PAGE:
By Sue Zeidler
Both sides sued each other in one of the most contentious battles to grip the multitrillion bond fund world after Gundlach was fired from TCW in December 2009 and set up a rival firm, DoubleLine Capital.
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In September a Los Angeles jury ordered TCW to pay Gundlach $66.7 million in wages, to be divided by Gundlach between himself and his co-defendants. Gundlach and his associates had sought hundreds of millions of dollars.
TCW prevailed in its claim the famed fund manager took trade secrets, although it is now up to a judge to decide damages.
Bradford Cornell, a damages witnesses for TCW, a unit of French bank Societe Generale <SOGN.PA>, said that without the use of proprietary information obtained from his former employer, Gundlach would not have been able to build up his new rival business Doubleline Capital so quickly and effectively.
Doubleline is less than two years old, but is already managing $18 billion in assets, according to the most recent data given by DoubleLine.
"Without trade secrets, Gundlach's business wouldn't have been ready," Cornell told California Superior Court Judge Carl J. West on Tuesday.
The $81.7 million figure was based on a hypothetical negotiation that would have occurred in the fall of 2009 if Gundlach had tried to buy the information contained in the trade secrets, Cornell said.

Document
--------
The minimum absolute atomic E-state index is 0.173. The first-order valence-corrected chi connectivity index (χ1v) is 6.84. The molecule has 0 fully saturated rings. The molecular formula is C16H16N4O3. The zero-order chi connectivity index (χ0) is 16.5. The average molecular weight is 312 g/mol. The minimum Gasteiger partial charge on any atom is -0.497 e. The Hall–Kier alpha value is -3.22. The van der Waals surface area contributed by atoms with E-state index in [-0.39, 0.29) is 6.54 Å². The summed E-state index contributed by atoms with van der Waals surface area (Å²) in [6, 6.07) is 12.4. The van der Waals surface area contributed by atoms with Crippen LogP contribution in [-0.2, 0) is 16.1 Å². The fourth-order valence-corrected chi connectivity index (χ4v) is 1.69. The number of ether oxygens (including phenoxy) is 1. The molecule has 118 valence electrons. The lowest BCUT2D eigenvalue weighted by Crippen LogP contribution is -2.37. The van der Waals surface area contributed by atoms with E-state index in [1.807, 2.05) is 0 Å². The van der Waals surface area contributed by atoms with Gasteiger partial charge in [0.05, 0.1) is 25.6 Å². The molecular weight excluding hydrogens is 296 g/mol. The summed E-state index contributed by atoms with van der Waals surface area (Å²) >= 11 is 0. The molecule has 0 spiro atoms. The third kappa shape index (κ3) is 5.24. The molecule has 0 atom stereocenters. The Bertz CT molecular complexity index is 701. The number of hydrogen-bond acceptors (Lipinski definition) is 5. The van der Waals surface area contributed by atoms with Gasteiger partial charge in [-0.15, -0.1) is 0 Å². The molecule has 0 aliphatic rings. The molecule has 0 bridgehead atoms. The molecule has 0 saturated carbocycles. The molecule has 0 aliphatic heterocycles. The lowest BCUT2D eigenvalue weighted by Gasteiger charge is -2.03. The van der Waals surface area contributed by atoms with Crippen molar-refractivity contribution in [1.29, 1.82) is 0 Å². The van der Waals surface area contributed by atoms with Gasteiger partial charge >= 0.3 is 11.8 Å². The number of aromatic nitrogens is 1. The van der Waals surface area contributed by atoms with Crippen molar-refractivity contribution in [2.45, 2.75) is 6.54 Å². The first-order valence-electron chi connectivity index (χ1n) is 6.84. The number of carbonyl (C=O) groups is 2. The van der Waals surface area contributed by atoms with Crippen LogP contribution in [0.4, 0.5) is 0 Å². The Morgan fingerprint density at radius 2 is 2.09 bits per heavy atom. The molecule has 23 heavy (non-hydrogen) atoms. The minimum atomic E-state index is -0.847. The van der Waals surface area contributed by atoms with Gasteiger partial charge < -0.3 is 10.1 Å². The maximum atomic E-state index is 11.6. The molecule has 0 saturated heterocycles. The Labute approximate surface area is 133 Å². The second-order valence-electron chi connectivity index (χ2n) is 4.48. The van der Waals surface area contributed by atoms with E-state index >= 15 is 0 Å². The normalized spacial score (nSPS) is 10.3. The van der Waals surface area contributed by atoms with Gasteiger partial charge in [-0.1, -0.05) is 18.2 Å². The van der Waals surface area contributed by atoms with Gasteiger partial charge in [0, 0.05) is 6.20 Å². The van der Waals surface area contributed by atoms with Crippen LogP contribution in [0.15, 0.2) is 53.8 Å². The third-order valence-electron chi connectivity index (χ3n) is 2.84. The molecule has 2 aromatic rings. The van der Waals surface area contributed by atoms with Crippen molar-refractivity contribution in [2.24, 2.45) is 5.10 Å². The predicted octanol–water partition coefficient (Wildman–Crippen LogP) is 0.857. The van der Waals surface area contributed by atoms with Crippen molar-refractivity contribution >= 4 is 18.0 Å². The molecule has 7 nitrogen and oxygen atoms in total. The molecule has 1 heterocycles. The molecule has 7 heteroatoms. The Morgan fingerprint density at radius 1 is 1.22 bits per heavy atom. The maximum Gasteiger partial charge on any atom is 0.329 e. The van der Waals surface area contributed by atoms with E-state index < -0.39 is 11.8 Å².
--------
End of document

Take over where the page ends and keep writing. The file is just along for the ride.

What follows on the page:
Lawyers for Gundlach and Doubleline insist they do not owe anything.
"TCW is living in an alternative universe. They are seeking royalties based on a draft that envisioned TCW negotiating with Jeffrey Gundlach to continue to manage $48 billion in assets as part of an amicable separation. Instead, TCW fired Jeffrey, and he built DoubleLine from scratch, without a penny from TCW." said Doubleline spokesman Lew Phelps:
Doubleline was unable to call witnesses on Tuesday due to time constraints and a second hearing on the trade secrets damages portion of the case was scheduled for Nov 21.
EPIC FUND BOND BATTLE
The damages hearing was the first return to court for both sides after the six-week trial ended in mid-September, in which jurors got a glimpse about the huge personalities involved in the dispute. Jurors heard testimony about tirades against TCW by Gundlach in the company cafeteria and other sometimes salacious details.
Meanwhile, against the backdrop of the bruising courtroom drama, Gundlach continues to score high in the market.
His DoubleLine Core Fixed Income Fund <DBLFX.O>, rose 9.5 percent for the nine months ended September 30, putting in the top percentile of its category, according to financial research firm Morningstar.
TCW, which has said Gundlach gutted its entire mortgage-backed securities team when he left, sued its former star a month after it fired him. Gundlach fired back with a counter-lawsuit.
In the weeks following his termination, Gundlach formed DoubleLine, along with three of his co-defendants at the trial. Roughly 45 TCW employees followed him.
The case is in Superior Court of California, County of Los Angeles is Trust Co of the West v. Jeffrey Gundlach et al, BC429385.
(Reporting by Sue Zeidler)